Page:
What do you mean when you say Dizzy ? Part I

Alan Desmond
October 9, 2011

“Good morning Mrs. Butterworth, Tell me what you brings you here today.”

Mrs. Butterworth “I’m dizzy.”

What have I learned? Nothing.

The term “dizziness” encompasses so many different sensations that it is a poor  and ineffective descriptor.  “Dizziness” is often used to describe the sensations of vertigo, lightheadedness, faintness, disorientation, and/or gait instability.  These are varied complaints with many different possible causes.  To categorize all these symptoms under the broad heading of “dizziness” is counter-productive. Most specialists try to obtain a more detailed description of symptoms.

A recent study found that over 80% of Audiologists sought a more detailed description of the patient’s dizziness, however, only 33% of Geriatricians did the same {{1}}[[1]] Polensek, S., Sterk, C. & Tusa, R. (2008). Screening for vestibular disorders: A study of clinicians’ compliance with recommended practices. Med Sci Monit, 14(5), 238-242[[1]].  In many cases, patients with a  chronic history of vestibular symptoms report that a thorough history was never taken. Consequently, patients with chronic balance and/or vestibular disorders typically see several different physicians without diagnosis or resolution to their complaint. Many are treated symptomatically with vestibular suppressant medication such as Antivert (Meclizine) even though a diagnosis of vestibular dysfunction has not been made.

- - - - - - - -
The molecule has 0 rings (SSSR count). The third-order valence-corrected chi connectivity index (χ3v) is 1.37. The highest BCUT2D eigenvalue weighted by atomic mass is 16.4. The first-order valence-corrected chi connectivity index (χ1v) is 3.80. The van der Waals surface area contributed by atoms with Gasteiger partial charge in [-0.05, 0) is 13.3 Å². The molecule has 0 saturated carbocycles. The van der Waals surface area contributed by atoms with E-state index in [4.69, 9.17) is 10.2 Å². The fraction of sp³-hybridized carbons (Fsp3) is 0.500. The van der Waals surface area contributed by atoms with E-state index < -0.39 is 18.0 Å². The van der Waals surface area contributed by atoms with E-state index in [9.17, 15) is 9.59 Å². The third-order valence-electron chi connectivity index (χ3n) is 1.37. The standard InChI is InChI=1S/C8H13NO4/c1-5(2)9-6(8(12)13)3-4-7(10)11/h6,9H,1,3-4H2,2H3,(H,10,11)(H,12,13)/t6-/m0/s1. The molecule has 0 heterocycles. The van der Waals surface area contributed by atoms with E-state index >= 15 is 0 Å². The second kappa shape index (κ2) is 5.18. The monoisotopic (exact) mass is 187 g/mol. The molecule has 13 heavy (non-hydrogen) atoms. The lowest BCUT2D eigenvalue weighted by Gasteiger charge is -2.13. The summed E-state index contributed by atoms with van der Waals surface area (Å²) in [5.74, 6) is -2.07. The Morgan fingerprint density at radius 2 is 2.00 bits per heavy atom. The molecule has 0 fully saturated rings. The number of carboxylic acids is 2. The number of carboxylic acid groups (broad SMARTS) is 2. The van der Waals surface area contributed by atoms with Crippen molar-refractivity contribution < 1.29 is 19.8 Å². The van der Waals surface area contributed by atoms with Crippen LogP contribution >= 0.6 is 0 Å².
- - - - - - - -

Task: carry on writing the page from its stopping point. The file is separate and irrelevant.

A directed case history and brief physical examination often allow a more direct, logical and cost effective route to diagnosis and treatment.  After giving patients an opportunity to describe the symptoms in their own words, a series of specific questions need to be asked to get a better idea what the patient is experiencing. To quote Dr. Joel Goebel from Washington University of St. Louis

The accuracy and quality of the history is directly related to the patience and skill of the examiner.

It is therefore important to spend sufficient time with individual patients to understand their history and complaints thoroughly before attempting to make a diagnosis. Next week, we will discuss the finer points of taking a history from a patient complaining of “dizziness.”

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